U.S. Air Force Outlines First Steps in RD-180 Replacement Effort

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WASHINGTON – Facing congressional pressure to begin work on an American replacement for the Russian-built main rocket engine used today to launch most U.S. national security payloads, the U.S. Air Force quietly unveiled the initial steps in a procurement strategy that has been complicated by a key industry player’s own plans.

The announcements, released late April 24, detail what Gen. John Hyten, commander of Air Force Space Command, acknowledged April 28 is a “complicated” and “difficult” acquisition strategy, one that may produce an American-made rocket engine by 2019, as Congress has directed. But speaking with reporters at a breakfast here, Hyten said it likely would take at least two more years to integrate the engine into a rocket.

Hyten is among the Air Force leaders scheduled to testify before the Senate Armed Services Committee April 29 in a hearing in which lawmakers are expected to grill witnesses about plans to replace the Russian-built RD-180 engine, the main powerplant on United Launch Alliance’s workhorse Atlas 5 rocket.

Gen. John Hyten
Gen. John Hyten, the head of U.S. Air Force Space Command. Credit: SpaceNews/Tom Kimmell

Congress mandated last year that the Defense Department develop a kerosene-fueled main rocket engine to replace the RD-180, also kerosene fueled, by 2019. While Air Force officials have raised doubts they can meet that deadline — Hyten called it an “enormous” technological challenge — service leaders have nonetheless been working for months on an acquisition strategy.

Part of the reason for taking so long, Hyten said, is that the Air Force had to shift gears last fall after Denver-based ULA announced it would work with Blue Origin on a new engine fueled by liquid-natural-gas rather than kerosene. Following that announcement, the Air Force decided to broaden the scope of its search to include engines that, like Blue Origin’s BE-4, are not necessarily designed to plug into the first stage of the Atlas 5.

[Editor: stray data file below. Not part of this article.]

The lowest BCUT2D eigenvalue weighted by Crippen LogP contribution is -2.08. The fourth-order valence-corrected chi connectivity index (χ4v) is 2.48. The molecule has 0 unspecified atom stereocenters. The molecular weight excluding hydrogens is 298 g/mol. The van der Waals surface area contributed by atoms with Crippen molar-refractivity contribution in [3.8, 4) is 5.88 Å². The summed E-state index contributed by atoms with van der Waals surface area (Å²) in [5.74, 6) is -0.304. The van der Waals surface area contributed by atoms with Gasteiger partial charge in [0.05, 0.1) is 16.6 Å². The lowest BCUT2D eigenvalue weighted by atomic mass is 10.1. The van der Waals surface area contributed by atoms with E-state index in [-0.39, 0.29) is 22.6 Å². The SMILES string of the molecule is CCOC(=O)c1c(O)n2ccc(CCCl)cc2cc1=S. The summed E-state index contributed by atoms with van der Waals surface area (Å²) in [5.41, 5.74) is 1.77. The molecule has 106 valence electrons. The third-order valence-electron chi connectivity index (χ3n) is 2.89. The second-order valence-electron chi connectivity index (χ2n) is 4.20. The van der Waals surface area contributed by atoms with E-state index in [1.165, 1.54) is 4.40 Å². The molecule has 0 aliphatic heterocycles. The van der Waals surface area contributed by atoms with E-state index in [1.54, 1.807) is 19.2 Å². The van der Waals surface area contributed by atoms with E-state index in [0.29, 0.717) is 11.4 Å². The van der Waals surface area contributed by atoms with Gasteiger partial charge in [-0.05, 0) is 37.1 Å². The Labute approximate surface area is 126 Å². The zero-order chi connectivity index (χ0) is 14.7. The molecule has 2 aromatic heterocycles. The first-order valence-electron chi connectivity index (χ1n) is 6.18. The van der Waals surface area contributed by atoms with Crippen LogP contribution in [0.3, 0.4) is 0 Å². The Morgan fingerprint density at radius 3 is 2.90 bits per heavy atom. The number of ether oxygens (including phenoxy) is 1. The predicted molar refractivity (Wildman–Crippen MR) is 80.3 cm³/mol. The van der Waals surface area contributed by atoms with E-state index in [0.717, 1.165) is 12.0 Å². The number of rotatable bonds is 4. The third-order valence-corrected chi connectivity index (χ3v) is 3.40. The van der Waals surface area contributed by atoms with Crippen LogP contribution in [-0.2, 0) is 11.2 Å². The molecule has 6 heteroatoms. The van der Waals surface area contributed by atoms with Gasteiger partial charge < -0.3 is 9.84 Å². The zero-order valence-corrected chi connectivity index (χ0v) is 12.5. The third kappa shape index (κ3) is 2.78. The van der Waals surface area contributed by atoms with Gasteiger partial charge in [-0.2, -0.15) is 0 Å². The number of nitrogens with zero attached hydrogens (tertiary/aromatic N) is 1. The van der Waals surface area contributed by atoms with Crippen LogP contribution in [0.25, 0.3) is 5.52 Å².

One of the service’s first steps under the new strategy is to award six to eight contracts with a combined value of $31 million for companies to work on booster propulsion technologies, according to a draft broad agency announcement released April 24. The individual contract awards will range between $500,000 and $8 million, the notice said. Companies will be eligible for multiple awards so long at the total value does not exceed $16 million.

The money for these contracts will be drawn from the $40 million Congress reprogrammed in 2014 and the $220 million lawmakers appropriated in 2015 for the engine development effort, Hyten said. The Air Force has spent $50 million of that money so far, Hyten said, although how that money was used is unclear.

Also unclear is how the Air Force would spend the remaining two thirds of the money, at least over the next year or so.

The Air Force is looking at two specific areas: reducing the cost of booster propulsion components and subsystems through the use of new materials and additive manufacturing; and advanced technologies such as alternative propellants and architectures. All of the technologies the Air Force will consider are expected to be within two years of maturity, the posting said.

The service is asking for white papers on the subject before May 8. After an Air Force review of those papers, selected respondents will be invited in June to bid for development contracts.

A second, but overlapping, step is to develop a design for a complete new engine, according to another draft solicitation released late April 24. The idea, is to “take us to [preliminary design review] with a prototype plan,” Hyten said.

The design could be a main- or upper-stage engine, the solicitation said. The document did not detail how much the government intends to spend on this part of the effort, but did say that industry co-funding will be expected.

A formal request for proposals for the second phase is expected by the end of May, Hyten said, and the service hopes to have proposals back from industry by the end of June.

Interestingly, Kent, Washington-based Blue Origin has told the Air Force it has no interest in taking government money for its BE-4 development effort, Hyten said. SpaceX, the Hawthorne, California, company challenging ULA for a share of the national security launch market, has expressed a similar sentiment, he said.

In a third step, to take place at what was described only as “a later time,” but likely before 2018, the Air Force will invest in development and “secure launch service commitments” from those companies selected during the second phase, the solicitation said.